Abstract

Taken from Wikipedia: Brass, which is an alloy of copper and zinc, has been used since at least the 10th century BC in Judea and by the 7th century BC in Ancient Greece. The manufacture of brass was known to the Romans by about 30 BC. They made brass by heating powdered calamine (zinc silicate or carbonate), charcoal and copper together in a crucible. The resulting calamine brass was then either cast or hammered into shape for use in weaponry. Some coins struck by Romans in the Christian era are made of what is probably calamine brass. Zinc metal was not produced on a large scale until the 12th century in India and was unknown to Europe until the end of the 16th century. The mines of Rajasthan have given definite evidence of zinc production going back to 6th century BC. To date, the oldest evidence of pure zinc comes from Zawar, in Rajasthan, as early as the 9th century AD when a distillation process was employed to make pure zinc. The Charaka Samhita, thought to have been written between 300 and 500 AD, mentions a metal which, when oxidized, produces pushpanjan, thought to be zinc oxide. Zinc mines at Zawar, near Udaipur in India, have been active since the Mauryan period. The smelting of metallic zinc here, however, appears to have begun around the 12th century AD. One estimate is that this location produced an estimated million tonnes of metallic zinc and zinc oxide from the 12th to 16th centuries. Another estimate gives a total production of 60,000 tonnes of metallic zinc over this period. The Rasaratna Samuccaya, written in approximately the 13th century AD, mentions two types of zinc-containing ores: one used for metal extraction and another used for medicinal purposes. The isolation of metallic zinc was achieved in India by 1300 AD, much earlier than in the West. Before it was made in Europe, it was imported from India around 1600 CE. German chemist Andreas Marggraf normally gets credit for discovering pure metallic zinc even though Swedish chemist Anton von Swab had distilled zinc from calamine four years before. In his 1746 experiment, Marggraf heated a mixture of calamine and charcoal in a closed vessel without copper to obtain a metal. This procedure became commercially practical by 1752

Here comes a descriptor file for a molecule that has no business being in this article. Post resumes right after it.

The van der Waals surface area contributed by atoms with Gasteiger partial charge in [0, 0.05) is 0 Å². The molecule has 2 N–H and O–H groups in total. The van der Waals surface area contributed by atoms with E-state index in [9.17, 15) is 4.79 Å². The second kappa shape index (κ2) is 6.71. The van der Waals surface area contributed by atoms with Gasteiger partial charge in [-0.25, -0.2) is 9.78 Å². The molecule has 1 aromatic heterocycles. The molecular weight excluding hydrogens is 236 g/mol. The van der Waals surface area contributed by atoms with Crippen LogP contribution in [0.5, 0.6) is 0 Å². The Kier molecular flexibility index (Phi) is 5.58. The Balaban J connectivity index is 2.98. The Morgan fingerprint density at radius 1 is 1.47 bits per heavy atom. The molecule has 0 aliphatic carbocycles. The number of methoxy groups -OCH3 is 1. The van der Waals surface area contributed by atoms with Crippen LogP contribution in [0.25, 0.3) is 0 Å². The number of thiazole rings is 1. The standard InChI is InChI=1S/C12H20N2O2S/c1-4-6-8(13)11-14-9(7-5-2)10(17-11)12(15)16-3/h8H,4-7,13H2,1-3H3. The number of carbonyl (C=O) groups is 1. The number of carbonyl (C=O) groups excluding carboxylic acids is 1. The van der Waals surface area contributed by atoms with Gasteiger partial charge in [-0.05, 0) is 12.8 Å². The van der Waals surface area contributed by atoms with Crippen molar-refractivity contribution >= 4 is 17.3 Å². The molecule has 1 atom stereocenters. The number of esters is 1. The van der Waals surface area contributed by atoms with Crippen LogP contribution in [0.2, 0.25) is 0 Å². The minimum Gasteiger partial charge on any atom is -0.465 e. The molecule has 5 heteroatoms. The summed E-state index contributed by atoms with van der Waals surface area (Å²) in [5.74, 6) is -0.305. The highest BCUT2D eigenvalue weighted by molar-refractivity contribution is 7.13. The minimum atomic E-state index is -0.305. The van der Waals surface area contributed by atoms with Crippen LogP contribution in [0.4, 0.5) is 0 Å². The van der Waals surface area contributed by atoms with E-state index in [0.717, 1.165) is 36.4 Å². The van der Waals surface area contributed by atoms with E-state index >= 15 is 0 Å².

Author(s)

Kees Klein Goldewijk & Jonathan Fink-Jensen, Utrecht University

Production date

2014-11-12

Variable(s)

Total Zinc Mine production, in metric tons

Keywords

Zinc, Mine production, Zn

Time period

1705 -2012

Geographical coverage

Worldwide

Methodologies used for data collection and processing

Historical mining statistics

Period of collection

See references

Data collectors

BGS, Mitchell, Schmitz, USGS


Good

General references

* BGS, British Geological Survey. https://www.bgs.ac.uk/

* Mitchell, B.R., International Historical Statistics - Africa, Asia & Oceania 1750-1993 (London, 1998).

* Mitchell, B.R., International Historical Statistics - Europe (London, 1998).

* Mitchell, B.R., International Historical Statistics - The Americas 1750-1993 (London, 1998).

* Schmitz, Christopher J., World Non-Ferrous Metal Production and Prices, 1700-1976 (London, 1979).

* USGS, http://minerals.usgs.gov/minerals/pubs/commodity/zinc/

Caribbean

Anguilla[No Data]

Antigua and Barbuda1500 (5)-2013 (21)

Aruba[No Data]

Bahamas1500 (5)-2013 (23)

Barbados1500 (5)-2013 (27)

Bonaire, Sint Eustatius and Saba[No Data]

British Virgin Islands[No Data]

Cayman Islands[No Data]

Cuba1500 (8)-2012 (34)

Curaçao[No Data]

Dominica1500 (5)-2013 (20)

Dominican Republic1500 (6)-2013 (40)

Grenada1500 (5)-2013 (21)

Guadeloupe[No Data]

Haiti1500 (6)-2013 (36)

Jamaica1500 (6)-2013 (38)

Martinique[No Data]

Montserrat[No Data]

In 2010, the Netherlands Organisation for Scientific Research (NWO) awarded a subsidy to the Clio Infra project, of which Jan Luiten van Zanden was the main applicant and which is hosted by the International Institute of Social History (IISH). Clio Infra has set up a number of interconnected databases containing worldwide data on social, economic, and institutional indicators for the past five centuries, with special attention to the past 200 years. These indicators allow research into long-term development of worldwide economic growth and inequality.

Global inequality is one of the key problems of the contemporary world. Some countries have (recently) become wealthy, other countries have remained poor. New theoretical developments in economics - such as new institutional economics, new economic geography, and new growth theory - and the rise of global economic and social history require such processes to be studied on a worldwide scale. Clio Infra provides datasets for the most important indicators. Economic and social historians from around the world have been working together in thematic collaboratories, in order to collect and share their knowledge concerning the relevant indicators of economic performance and its causes. The collected data have been standardized, harmonized, and stored for future use. New indicators to study inequality have been developed. The datasets are accessible through the Clio Infra portal which also offers possibilities for visualization of the data. Clio Infra offers the opportunity to greatly enhance our understanding of the origins, causes and character of the process of global inequality.